JRC assesses critical raw materials for Europe’s green and digital future
The JRC publishes the results of assessments of selected raw materials, with factsheets and reports presenting the criticality of each.
The package also includes a foresight report, translating the EU’s climate-neutrality scenarios for 2030 and 2050 into the estimated demand for raw materials.
It identifies those materials most likely to have a supply risk in the future, for several strategic sectors in the EU. Critical raw materials are found in several green technologies, including electric vehicle batteries.
The findings contribute to the Commission’s fourth list of Critical Raw Materials (CRMs) for the EU. The list is part of a communication laying out an action plan to overcome the challenges posed to the secure and sustainable supply of raw materials.
The raw materials that have high economic importance and have a high supply risk are called 'critical' raw materials.
They are part of our daily lives. Tungsten makes phones vibrate. Gallium and indium are part of LED technology in lamps. Beryllium is used in fire-sprinkler systems installed in houses, restaurants, hospitals and offices. Tungsten and tantalum make up key components in airplanes and satellites. Niobium is fundamental in diagnostic medical devices.
They are also used in key technologies to achieve a carbon-neutral and digital society, such as batteries, fuel cells, solar and wind energy, robotics, ICT and 3D printing. As more of these technologies are deployed, the EU risks replacing its reliance on fossil fuels with dependency on raw materials.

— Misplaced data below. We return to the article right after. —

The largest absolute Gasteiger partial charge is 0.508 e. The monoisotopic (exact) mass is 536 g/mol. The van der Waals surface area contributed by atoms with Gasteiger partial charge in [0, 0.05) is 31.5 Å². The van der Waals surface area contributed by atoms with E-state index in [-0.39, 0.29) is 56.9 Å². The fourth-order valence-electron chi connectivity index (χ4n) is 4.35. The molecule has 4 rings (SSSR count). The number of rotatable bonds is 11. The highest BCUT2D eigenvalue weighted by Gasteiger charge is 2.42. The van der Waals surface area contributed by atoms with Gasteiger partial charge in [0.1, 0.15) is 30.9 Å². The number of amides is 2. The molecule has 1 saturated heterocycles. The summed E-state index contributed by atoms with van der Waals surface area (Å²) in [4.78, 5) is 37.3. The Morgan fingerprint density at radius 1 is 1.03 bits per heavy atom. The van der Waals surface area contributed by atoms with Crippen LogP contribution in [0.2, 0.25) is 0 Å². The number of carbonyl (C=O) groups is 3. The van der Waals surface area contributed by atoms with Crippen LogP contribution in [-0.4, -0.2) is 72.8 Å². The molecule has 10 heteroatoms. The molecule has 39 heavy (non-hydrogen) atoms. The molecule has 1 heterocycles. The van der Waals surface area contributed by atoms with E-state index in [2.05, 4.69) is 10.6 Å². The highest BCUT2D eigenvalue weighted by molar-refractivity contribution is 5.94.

In order to identify those materials that are most at risk of supply disruption and take action to secure that supply, the European Commission updates a list of critical raw materials (CRMs) for the EU every three years.
The 2020 list of CRMs for the EU contains 30 materials, compared to 27 in 2017, 20 in 2014, and 14 in 2011. Added to the list are:
Bauxite (mainly used for aluminium production);
Lithium (used in electric vehicle batteries);
Titanium (used in aeronautics, space and defence, as well as in medical applications);
Strontium (used in medical applications and in ceramic magnets)
The screening process assessed 83 materials in total (compared to 78 in 2017). Experts assessed the risk of a disruption in supply - both in relation to the source of the material and in terms of the sectors to which a material contributes.
This follows the official assessment methodology established in 2017. The list supports the EU in negotiating trade agreements, challenging trade distortions and in programming the research and innovation funding under Horizon 2020 and Horizon Europe.